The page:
Effect of Probiotics on Depression: A Systematic Review and Meta-Analysis of Randomized Controlled Trials

Effect of Probiotics on Depression: A Systematic Review and Meta-Analysis of Randomized Controlled Trials

“This is the first systematic review and meta-analysis with the goal of determining the effect of #probiotics on #depression. We found that probiotics were associated with a significant reduction in depression, underscoring the need for additional research on this potential #preventive#strategy for depression.”

https://www.ncbi.nlm.nih.gov/pmc/articles/PMC4997396/

It has been reported that gut probiotics play a major role in the bidirectional communication between the gut and the brain. Probiotics may be essential to people with depression, which remains a global health challenge, as depression is a metabolic brain disorder. However, the efficacy of probiotics for depression is controversial. This study aimed to systematically review the existing evidence on the effect of probiotics-based interventions on depression. Randomized, controlled trials, identified through screening multiple databases and grey literature, were included in the meta-analysis. Probiotics had an effect on both the healthy population (MD = −0.25, 95% CI (−0.47–−0.03), p = 0.03) and patients with major depressive disorder (MDD) (MD = −0.73, 95% CI (−1.37–−0.09), p = 0.03). Probiotics had an effect on the population aged under 60 (MD = −0.43, 95% CI (−0.72–−0.13), p = 0.005), while it had no effect on people aged over 65 (MD = −0.18, 95% CI (−0.47–0.11), p = 0.22). This is the first systematic review and meta-analysis with the goal of determining the effect of probiotics on depression. We found that probiotics were associated with a significant reduction in depression, underscoring the need for additional research on this potential preventive strategy for depression.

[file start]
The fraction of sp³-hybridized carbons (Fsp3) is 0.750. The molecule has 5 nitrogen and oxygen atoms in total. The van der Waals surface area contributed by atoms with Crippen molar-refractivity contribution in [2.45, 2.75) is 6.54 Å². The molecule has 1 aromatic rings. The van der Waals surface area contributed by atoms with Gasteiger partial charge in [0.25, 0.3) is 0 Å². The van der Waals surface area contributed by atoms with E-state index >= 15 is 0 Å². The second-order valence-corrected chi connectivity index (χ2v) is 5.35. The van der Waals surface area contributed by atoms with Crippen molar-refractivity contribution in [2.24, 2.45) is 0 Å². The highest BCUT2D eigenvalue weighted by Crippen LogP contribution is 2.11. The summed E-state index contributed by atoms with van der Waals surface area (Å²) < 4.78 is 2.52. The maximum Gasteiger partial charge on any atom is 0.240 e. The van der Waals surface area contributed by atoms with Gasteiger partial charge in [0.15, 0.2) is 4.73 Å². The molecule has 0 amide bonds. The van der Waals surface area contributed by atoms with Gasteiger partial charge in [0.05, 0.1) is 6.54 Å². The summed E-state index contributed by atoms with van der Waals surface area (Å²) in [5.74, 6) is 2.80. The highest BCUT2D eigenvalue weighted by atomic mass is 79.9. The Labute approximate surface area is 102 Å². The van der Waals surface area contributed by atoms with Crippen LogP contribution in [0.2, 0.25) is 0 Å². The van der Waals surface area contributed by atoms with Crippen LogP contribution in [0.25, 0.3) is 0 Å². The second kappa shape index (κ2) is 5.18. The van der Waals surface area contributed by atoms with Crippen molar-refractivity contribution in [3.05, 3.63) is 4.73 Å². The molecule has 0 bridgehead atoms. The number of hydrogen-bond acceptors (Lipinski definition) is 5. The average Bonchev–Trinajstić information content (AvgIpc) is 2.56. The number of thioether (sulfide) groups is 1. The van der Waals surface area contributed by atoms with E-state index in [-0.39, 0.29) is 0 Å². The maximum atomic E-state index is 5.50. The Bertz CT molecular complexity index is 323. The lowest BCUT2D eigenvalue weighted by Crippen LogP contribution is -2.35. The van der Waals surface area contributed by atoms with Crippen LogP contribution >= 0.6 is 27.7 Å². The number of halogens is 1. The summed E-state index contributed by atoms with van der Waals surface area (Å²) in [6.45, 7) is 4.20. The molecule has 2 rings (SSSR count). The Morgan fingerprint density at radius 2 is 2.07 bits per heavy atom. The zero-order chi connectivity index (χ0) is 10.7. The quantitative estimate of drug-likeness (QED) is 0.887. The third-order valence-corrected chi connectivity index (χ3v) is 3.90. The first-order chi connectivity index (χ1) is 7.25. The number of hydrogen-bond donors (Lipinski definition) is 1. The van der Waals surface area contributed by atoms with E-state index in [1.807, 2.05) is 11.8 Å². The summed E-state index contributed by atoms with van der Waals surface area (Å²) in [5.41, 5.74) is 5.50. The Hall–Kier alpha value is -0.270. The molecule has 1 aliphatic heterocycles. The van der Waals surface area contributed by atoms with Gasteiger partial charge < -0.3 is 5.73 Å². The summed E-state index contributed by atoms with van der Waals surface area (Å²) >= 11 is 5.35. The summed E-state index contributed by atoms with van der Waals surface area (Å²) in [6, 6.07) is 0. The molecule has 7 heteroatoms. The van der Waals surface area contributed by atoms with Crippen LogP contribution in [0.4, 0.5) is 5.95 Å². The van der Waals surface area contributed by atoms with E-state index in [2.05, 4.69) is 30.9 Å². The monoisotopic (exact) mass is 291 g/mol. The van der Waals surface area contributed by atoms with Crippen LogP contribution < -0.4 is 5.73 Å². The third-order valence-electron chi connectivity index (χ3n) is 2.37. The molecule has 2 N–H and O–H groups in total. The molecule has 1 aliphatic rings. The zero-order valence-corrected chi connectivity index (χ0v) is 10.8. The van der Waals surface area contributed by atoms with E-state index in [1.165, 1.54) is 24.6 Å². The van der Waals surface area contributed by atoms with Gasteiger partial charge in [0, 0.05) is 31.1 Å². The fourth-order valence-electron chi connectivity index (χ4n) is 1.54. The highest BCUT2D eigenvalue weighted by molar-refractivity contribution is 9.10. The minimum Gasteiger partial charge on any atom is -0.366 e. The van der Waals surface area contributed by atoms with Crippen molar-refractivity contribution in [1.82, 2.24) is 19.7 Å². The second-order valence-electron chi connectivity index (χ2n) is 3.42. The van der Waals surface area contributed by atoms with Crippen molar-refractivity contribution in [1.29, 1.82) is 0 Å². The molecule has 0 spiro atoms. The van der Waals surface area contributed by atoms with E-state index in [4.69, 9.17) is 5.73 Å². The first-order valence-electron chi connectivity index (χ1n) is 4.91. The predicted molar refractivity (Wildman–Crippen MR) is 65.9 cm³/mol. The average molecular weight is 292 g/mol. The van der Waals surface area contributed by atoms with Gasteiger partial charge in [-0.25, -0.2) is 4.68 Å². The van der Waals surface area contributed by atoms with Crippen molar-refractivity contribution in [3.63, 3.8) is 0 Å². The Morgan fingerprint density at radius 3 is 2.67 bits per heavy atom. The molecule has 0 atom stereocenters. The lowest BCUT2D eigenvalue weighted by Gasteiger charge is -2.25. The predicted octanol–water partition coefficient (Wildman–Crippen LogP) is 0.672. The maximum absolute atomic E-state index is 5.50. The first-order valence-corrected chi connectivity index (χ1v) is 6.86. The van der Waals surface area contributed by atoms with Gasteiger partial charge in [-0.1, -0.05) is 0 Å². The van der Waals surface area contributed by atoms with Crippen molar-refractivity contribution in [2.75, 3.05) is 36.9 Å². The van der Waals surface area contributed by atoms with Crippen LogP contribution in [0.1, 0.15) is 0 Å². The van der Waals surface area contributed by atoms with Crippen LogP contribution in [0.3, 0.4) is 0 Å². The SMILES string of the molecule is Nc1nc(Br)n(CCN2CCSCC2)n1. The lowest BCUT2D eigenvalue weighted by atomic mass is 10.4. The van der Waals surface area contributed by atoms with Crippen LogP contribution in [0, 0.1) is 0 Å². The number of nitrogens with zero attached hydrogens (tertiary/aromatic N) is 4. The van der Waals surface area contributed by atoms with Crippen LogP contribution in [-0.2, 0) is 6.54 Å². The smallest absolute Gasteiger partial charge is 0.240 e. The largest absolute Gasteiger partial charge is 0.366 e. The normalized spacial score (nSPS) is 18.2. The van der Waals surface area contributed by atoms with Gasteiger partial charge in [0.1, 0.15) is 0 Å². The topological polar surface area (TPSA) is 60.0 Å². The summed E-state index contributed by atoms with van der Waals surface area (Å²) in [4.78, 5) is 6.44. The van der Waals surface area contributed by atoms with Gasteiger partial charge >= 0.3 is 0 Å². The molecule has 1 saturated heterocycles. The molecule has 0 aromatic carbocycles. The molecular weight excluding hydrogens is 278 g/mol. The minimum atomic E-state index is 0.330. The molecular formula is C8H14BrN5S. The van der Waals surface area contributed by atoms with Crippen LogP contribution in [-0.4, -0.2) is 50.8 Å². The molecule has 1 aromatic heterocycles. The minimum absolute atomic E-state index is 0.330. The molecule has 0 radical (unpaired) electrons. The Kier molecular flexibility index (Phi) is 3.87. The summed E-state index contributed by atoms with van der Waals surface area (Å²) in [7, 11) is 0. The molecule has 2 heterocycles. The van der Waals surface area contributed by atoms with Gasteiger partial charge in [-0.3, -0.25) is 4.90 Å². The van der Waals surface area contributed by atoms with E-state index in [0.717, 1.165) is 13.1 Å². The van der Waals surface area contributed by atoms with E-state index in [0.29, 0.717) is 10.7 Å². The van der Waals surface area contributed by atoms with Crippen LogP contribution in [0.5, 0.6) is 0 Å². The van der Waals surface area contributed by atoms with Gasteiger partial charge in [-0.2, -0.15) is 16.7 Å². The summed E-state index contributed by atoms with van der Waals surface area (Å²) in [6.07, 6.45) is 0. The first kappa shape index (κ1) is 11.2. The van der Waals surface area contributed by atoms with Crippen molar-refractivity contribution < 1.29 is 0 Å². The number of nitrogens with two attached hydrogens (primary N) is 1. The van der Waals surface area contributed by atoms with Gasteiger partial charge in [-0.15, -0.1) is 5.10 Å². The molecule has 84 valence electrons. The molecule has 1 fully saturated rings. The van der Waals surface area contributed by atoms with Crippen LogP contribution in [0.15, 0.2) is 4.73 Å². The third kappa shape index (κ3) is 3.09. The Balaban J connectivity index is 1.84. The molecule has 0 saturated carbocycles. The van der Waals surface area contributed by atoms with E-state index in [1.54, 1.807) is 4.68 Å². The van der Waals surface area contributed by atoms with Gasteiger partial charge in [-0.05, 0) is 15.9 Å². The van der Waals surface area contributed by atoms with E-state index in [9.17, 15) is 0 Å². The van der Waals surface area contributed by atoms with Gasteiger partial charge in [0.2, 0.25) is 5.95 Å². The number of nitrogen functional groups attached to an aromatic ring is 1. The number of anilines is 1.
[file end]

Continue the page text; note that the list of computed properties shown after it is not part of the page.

Author Info

Anu French

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